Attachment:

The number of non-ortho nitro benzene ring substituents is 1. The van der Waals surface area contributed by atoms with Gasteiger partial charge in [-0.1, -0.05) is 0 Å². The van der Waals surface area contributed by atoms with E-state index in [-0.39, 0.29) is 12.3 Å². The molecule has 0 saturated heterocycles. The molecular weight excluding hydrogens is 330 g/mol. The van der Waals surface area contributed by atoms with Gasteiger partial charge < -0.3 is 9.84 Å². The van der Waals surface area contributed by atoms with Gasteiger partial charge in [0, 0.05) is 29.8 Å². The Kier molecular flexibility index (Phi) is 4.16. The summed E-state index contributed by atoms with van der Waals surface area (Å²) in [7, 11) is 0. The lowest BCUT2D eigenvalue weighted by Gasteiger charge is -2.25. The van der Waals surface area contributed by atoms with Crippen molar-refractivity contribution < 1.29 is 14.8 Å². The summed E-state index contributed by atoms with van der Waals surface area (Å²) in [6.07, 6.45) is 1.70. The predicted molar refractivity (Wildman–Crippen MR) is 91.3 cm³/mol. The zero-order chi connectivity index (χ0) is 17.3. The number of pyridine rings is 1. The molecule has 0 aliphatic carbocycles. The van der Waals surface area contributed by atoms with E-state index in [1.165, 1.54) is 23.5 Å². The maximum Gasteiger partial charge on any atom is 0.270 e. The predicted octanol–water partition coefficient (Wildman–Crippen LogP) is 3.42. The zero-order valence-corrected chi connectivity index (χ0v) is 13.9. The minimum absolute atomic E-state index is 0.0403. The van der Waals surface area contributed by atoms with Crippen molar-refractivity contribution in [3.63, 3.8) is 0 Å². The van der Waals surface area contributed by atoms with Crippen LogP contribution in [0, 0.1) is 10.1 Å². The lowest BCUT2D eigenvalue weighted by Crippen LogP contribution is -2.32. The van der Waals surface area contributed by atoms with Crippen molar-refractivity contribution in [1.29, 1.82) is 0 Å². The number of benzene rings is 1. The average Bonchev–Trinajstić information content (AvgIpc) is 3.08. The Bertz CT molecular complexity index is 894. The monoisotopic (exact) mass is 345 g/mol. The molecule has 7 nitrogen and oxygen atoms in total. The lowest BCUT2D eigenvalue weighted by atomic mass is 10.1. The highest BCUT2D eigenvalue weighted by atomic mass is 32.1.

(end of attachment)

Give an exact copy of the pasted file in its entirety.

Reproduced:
The number of non-ortho nitro benzene ring substituents is 1. The van der Waals surface area contributed by atoms with Gasteiger partial charge in [-0.1, -0.05) is 0 Å². The van der Waals surface area contributed by atoms with E-state index in [-0.39, 0.29) is 12.3 Å². The molecule has 0 saturated heterocycles. The molecular weight excluding hydrogens is 330 g/mol. The van der Waals surface area contributed by atoms with Gasteiger partial charge < -0.3 is 9.84 Å². The van der Waals surface area contributed by atoms with Gasteiger partial charge in [0, 0.05) is 29.8 Å². The Kier molecular flexibility index (Phi) is 4.16. The summed E-state index contributed by atoms with van der Waals surface area (Å²) in [7, 11) is 0. The lowest BCUT2D eigenvalue weighted by Gasteiger charge is -2.25. The van der Waals surface area contributed by atoms with Crippen molar-refractivity contribution < 1.29 is 14.8 Å². The summed E-state index contributed by atoms with van der Waals surface area (Å²) in [6.07, 6.45) is 1.70. The predicted molar refractivity (Wildman–Crippen MR) is 91.3 cm³/mol. The zero-order chi connectivity index (χ0) is 17.3. The number of pyridine rings is 1. The molecule has 0 aliphatic carbocycles. The van der Waals surface area contributed by atoms with E-state index in [1.165, 1.54) is 23.5 Å². The maximum Gasteiger partial charge on any atom is 0.270 e. The predicted octanol–water partition coefficient (Wildman–Crippen LogP) is 3.42. The zero-order valence-corrected chi connectivity index (χ0v) is 13.9. The minimum absolute atomic E-state index is 0.0403. The van der Waals surface area contributed by atoms with Crippen molar-refractivity contribution in [3.63, 3.8) is 0 Å². The van der Waals surface area contributed by atoms with Crippen LogP contribution in [0, 0.1) is 10.1 Å². The lowest BCUT2D eigenvalue weighted by Crippen LogP contribution is -2.32. The van der Waals surface area contributed by atoms with Crippen molar-refractivity contribution in [1.29, 1.82) is 0 Å². The number of benzene rings is 1. The average Bonchev–Trinajstić information content (AvgIpc) is 3.08. The Bertz CT molecular complexity index is 894. The monoisotopic (exact) mass is 345 g/mol. The molecule has 7 nitrogen and oxygen atoms in total. The lowest BCUT2D eigenvalue weighted by atomic mass is 10.1. The highest BCUT2D eigenvalue weighted by atomic mass is 32.1.